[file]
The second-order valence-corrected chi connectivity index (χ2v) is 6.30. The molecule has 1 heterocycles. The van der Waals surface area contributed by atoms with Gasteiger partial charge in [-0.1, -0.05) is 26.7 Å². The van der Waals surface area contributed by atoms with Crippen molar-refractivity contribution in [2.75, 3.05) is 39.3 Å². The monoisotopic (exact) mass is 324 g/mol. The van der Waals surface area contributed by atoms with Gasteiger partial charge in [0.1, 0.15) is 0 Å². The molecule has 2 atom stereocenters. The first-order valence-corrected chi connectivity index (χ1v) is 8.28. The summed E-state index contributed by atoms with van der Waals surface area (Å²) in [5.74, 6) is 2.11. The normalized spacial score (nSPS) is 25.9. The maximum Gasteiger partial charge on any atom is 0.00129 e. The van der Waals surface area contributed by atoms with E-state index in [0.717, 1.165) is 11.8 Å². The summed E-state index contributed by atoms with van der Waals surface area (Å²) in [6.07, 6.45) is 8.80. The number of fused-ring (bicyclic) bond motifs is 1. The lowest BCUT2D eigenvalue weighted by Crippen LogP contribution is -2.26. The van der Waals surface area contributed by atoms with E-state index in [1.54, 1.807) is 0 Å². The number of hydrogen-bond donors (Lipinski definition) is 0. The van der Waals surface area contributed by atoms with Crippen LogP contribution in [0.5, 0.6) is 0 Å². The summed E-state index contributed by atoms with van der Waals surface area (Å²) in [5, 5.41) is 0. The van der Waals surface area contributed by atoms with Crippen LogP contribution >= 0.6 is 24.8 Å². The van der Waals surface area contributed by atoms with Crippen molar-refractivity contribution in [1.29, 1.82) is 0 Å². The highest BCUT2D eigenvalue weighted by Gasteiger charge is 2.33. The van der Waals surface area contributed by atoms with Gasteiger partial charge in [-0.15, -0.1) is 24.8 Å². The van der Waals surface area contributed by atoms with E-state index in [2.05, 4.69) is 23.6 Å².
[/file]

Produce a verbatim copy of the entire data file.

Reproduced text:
The second-order valence-corrected chi connectivity index (χ2v) is 6.30. The molecule has 1 heterocycles. The van der Waals surface area contributed by atoms with Gasteiger partial charge in [-0.1, -0.05) is 26.7 Å². The van der Waals surface area contributed by atoms with Crippen molar-refractivity contribution in [2.75, 3.05) is 39.3 Å². The monoisotopic (exact) mass is 324 g/mol. The van der Waals surface area contributed by atoms with Gasteiger partial charge in [0.1, 0.15) is 0 Å². The molecule has 2 atom stereocenters. The first-order valence-corrected chi connectivity index (χ1v) is 8.28. The summed E-state index contributed by atoms with van der Waals surface area (Å²) in [5.74, 6) is 2.11. The normalized spacial score (nSPS) is 25.9. The maximum Gasteiger partial charge on any atom is 0.00129 e. The van der Waals surface area contributed by atoms with E-state index in [0.717, 1.165) is 11.8 Å². The summed E-state index contributed by atoms with van der Waals surface area (Å²) in [6.07, 6.45) is 8.80. The number of fused-ring (bicyclic) bond motifs is 1. The lowest BCUT2D eigenvalue weighted by Crippen LogP contribution is -2.26. The van der Waals surface area contributed by atoms with E-state index in [1.54, 1.807) is 0 Å². The number of hydrogen-bond donors (Lipinski definition) is 0. The van der Waals surface area contributed by atoms with Crippen LogP contribution in [0.5, 0.6) is 0 Å². The summed E-state index contributed by atoms with van der Waals surface area (Å²) in [5, 5.41) is 0. The van der Waals surface area contributed by atoms with Crippen LogP contribution >= 0.6 is 24.8 Å². The van der Waals surface area contributed by atoms with Crippen molar-refractivity contribution in [1.29, 1.82) is 0 Å². The highest BCUT2D eigenvalue weighted by Gasteiger charge is 2.33. The van der Waals surface area contributed by atoms with Gasteiger partial charge in [-0.15, -0.1) is 24.8 Å². The van der Waals surface area contributed by atoms with E-state index in [2.05, 4.69) is 23.6 Å².